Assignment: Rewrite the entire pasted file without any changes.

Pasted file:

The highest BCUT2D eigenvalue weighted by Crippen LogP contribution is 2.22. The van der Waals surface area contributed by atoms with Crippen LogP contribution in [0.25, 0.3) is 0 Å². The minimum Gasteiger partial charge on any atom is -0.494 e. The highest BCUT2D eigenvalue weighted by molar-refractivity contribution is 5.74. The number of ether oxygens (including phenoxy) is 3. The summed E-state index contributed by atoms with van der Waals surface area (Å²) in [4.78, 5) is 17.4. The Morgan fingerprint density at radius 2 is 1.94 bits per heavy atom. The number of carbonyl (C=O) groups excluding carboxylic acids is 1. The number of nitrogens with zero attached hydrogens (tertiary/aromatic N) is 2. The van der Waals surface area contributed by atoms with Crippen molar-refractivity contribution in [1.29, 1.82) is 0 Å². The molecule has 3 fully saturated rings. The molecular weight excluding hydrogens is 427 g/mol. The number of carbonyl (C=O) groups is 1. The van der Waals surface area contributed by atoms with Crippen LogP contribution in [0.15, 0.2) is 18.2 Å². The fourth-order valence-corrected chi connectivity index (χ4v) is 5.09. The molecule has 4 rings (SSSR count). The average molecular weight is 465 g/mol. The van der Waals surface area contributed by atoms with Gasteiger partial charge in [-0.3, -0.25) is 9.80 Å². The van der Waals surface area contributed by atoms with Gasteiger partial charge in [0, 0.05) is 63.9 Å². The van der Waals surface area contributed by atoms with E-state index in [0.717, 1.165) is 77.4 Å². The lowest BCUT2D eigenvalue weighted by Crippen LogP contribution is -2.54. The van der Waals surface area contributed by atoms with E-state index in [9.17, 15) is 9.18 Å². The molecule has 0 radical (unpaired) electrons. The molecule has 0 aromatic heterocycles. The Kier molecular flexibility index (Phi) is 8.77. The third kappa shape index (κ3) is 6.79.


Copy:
The highest BCUT2D eigenvalue weighted by Crippen LogP contribution is 2.22. The van der Waals surface area contributed by atoms with Crippen LogP contribution in [0.25, 0.3) is 0 Å². The minimum Gasteiger partial charge on any atom is -0.494 e. The highest BCUT2D eigenvalue weighted by molar-refractivity contribution is 5.74. The number of ether oxygens (including phenoxy) is 3. The summed E-state index contributed by atoms with van der Waals surface area (Å²) in [4.78, 5) is 17.4. The Morgan fingerprint density at radius 2 is 1.94 bits per heavy atom. The number of carbonyl (C=O) groups excluding carboxylic acids is 1. The number of nitrogens with zero attached hydrogens (tertiary/aromatic N) is 2. The van der Waals surface area contributed by atoms with Crippen molar-refractivity contribution in [1.29, 1.82) is 0 Å². The molecule has 3 fully saturated rings. The molecular weight excluding hydrogens is 427 g/mol. The number of carbonyl (C=O) groups is 1. The van der Waals surface area contributed by atoms with Crippen LogP contribution in [0.15, 0.2) is 18.2 Å². The fourth-order valence-corrected chi connectivity index (χ4v) is 5.09. The molecule has 4 rings (SSSR count). The average molecular weight is 465 g/mol. The van der Waals surface area contributed by atoms with Gasteiger partial charge in [-0.3, -0.25) is 9.80 Å². The van der Waals surface area contributed by atoms with Gasteiger partial charge in [0, 0.05) is 63.9 Å². The van der Waals surface area contributed by atoms with E-state index in [0.717, 1.165) is 77.4 Å². The lowest BCUT2D eigenvalue weighted by Crippen LogP contribution is -2.54. The van der Waals surface area contributed by atoms with E-state index in [9.17, 15) is 9.18 Å². The molecule has 0 radical (unpaired) electrons. The molecule has 0 aromatic heterocycles. The Kier molecular flexibility index (Phi) is 8.77. The third kappa shape index (κ3) is 6.79.